the years we have dragged many varied and different items from our rivers.
To date none of our 'finds' have been of any value, mostly resulting an
unwanted visit to the local tip. This latest crop, modelled by river keeper
Jonny Walker, is not a lot different. If you are thinking 'they look sort
of familiar' you'd be right should your mind be turning along the lines of
It transpires that my
predecessor at Nether Wallop Mill, the great Dermot Wilson, had an eye for
saving a few bob. Back in the 1970's the Norman churchyard that flanks The
Mill was finally running out of room, so, in an effort to free up more
burial plots the gravestones themselves were moved, whilst all the stone
surrounds and fancy pieces were deemed rubble. Parsimonious Dermot leapt in
with his wheelbarrow, using the debris to rebuild the mill pool bank.
Actually for years I
never knew we were treading on messages that read in loving memory .... will be sorely
missed .... a loving wife and so on. But the floods on 2014 exposed
this cache so since then it has been both an eyesore and nuisance. And as
churchyard marble doesn't make it into the Wild Trust Handbook as
recommended bank material, it was time for it all to go.
I can only add, if you
are up there Dermot looking down on us today, that I hope you suffered as
much putting the stones in as we did getting them out!
St Andrews, Nether
OF A LIFETIME
my old friend John Bailey down for a day on the River Frome at Ilsington
earlier this month. He announced, as if this was the easiest challenge in
the world, that he was in search of lifetime personal best grayling. This
struck me as a tall order as he has probably fished in more counties than
anyone alive and has over fifty books to his name. As they said in Wayne's
World, 'I am not worthy'.
That said I did have one
thing on my side: John lives in deepest Norfolk, a veritable desert as far
as grayling are concerned, where none have been spotted for twenty years or
more. In Dorset however, grayling positively thrive and for one slightly
Now grayling are not
natural denizens of the chalkstreams. They have all been stocked at one
time or another; the River Test in the early 19th century and
the Itchen much later in the 20th. It was the Victorians who
introduced them to the River Frome, bringing the brood stock from the
Derbyshire Dove, recent DNA testing conclusively proving the link.
Arriving from the
relatively food-sparse Dales to the insect-rich Frome soon turned these
northern arrivals into what we would now probably term super-grayling. They
positively thrived, though not everyone liked the outcome. As you probably
know Thymallus thymallus
occupies an odd dual niche in the fishing classification as a 'game' fish
in that it shares many of the characteristics of salmon and trout,
including that distinctive adipose fin. On the other hand it is 'coarse' in
its breeding habits, spawning in March, months after its game companions
and prefers to live in a shoal.
In most other respects
it is a game fish. Spawning takes place in the same gravelly river bed. The
fry eat the same miniature aquatic invertebrates. As adults they primarily
feed on shrimp, caddis larvae and mayfly nymphs. It is true that grayling
eat trout eggs, but trout equally repay the favour. In terms of age trout
have a slight edge on grayling. For the latter five is a ripe old age,
whereas it is more like eight for the former.
It is hard to say when
the grayling honeymoon ended, but it is well documented that in the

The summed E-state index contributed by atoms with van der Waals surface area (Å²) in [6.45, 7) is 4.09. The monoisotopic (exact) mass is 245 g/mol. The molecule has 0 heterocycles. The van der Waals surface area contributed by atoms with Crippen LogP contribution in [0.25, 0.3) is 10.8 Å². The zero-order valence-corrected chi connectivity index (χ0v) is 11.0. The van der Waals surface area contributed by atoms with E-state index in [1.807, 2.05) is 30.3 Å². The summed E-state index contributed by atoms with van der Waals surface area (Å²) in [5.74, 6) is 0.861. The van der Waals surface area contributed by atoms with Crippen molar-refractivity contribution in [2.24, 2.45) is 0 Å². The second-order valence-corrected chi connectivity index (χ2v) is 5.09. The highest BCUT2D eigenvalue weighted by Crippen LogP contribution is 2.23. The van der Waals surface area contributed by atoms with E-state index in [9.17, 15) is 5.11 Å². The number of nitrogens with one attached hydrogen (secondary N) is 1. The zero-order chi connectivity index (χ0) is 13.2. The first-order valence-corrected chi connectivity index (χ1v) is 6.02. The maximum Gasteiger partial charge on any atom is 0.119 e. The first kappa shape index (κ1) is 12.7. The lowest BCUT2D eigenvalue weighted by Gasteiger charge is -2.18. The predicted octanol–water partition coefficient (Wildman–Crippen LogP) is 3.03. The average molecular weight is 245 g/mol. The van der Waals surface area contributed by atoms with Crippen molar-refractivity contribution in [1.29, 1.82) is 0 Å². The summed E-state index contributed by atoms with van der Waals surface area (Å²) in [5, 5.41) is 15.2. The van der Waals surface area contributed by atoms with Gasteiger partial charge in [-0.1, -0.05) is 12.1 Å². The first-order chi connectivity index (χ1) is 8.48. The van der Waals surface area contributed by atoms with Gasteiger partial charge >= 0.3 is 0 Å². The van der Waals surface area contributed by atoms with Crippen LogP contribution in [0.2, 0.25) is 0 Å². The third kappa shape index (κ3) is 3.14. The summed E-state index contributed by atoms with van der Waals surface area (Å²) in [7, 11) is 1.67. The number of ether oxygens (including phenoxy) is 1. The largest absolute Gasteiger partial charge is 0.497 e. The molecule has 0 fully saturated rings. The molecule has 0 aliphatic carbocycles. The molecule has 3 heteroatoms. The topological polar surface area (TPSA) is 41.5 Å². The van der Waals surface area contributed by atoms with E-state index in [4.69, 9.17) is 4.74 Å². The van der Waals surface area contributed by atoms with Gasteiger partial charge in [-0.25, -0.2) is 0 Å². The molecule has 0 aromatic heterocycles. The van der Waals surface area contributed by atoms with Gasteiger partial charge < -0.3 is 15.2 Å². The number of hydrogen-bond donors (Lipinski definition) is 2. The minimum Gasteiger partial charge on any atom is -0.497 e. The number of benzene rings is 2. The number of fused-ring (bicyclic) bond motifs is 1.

post-war era they were a chalkstream fish that was both persecuted and
derided. Shaun Leonard, in his excellent biography of this fish in Chalkstreams
recounts how thousands were netted and electro-fished each autumn to be
simply consigned to death in the lime pit. I have a feeling that this was a
practice that was largely confined to the more managed Hampshire and
Wiltshire rivers, so maybe this is why today, if you want to catch a record
grayling, the Frome is the place to head for.
John of course knows
this and I suspect the offer of a day at our Ilsington beat on the River
Frome, which has twice produced the British record (4b 4oz in case you
ask), was more than temptation could stand. As it turned out no record came
our way, but John achieved his personal best (I will take whatever credit
due ....) and we had between us five fish that would have easily tipped the
3lb mark on the scales.
MONSTER DERBYSHIRE BROWNS
might not know Andy Buckley by name but if you went into Farlows of Pall
Mall anytime between 2012 and 2015 you'd surely recognise him from behind
Andy left Farlows to
spend a while at a saltwater lodge in the Indian Ocean but I'm delighted to
say he is back in his native Derbyshire where he is guiding on a very
private and all wild stretch of the River Dove which has some monster
browns and grayling.
Now I could spend many
paragraphs extolling the virtues of both Andy and the fishing, but
frankly I am not going to bother. This video
(click on left photo) says it all. You will love it.
When you are done click here to see more details of his River Dove
admit in recent years I have rather mocked those people you see on the
beach spending hours trying to create the perfect selfie. Well, I will mock
Last week our Buff-style
snoods arrived, so who better to model them (shouts of derision I know) but
me? I'm certainly not coming back in a later life as a supermodel, though
I'm sure you'll agree I do make a rather fetching bank robber.
You will see the Guides
in these during the coming season and there will be a chance to win one of
your own should you complete a Feedback Form after your trip.
Three random teasers to
test your brain. It is just for fun and the answers are at the bottom of
game should be correctly known as sphairistike?
a character in which novel does Starbucks take its name?
3)You will find many
villages near rivers with a name that includes the word combe. What
does combe mean?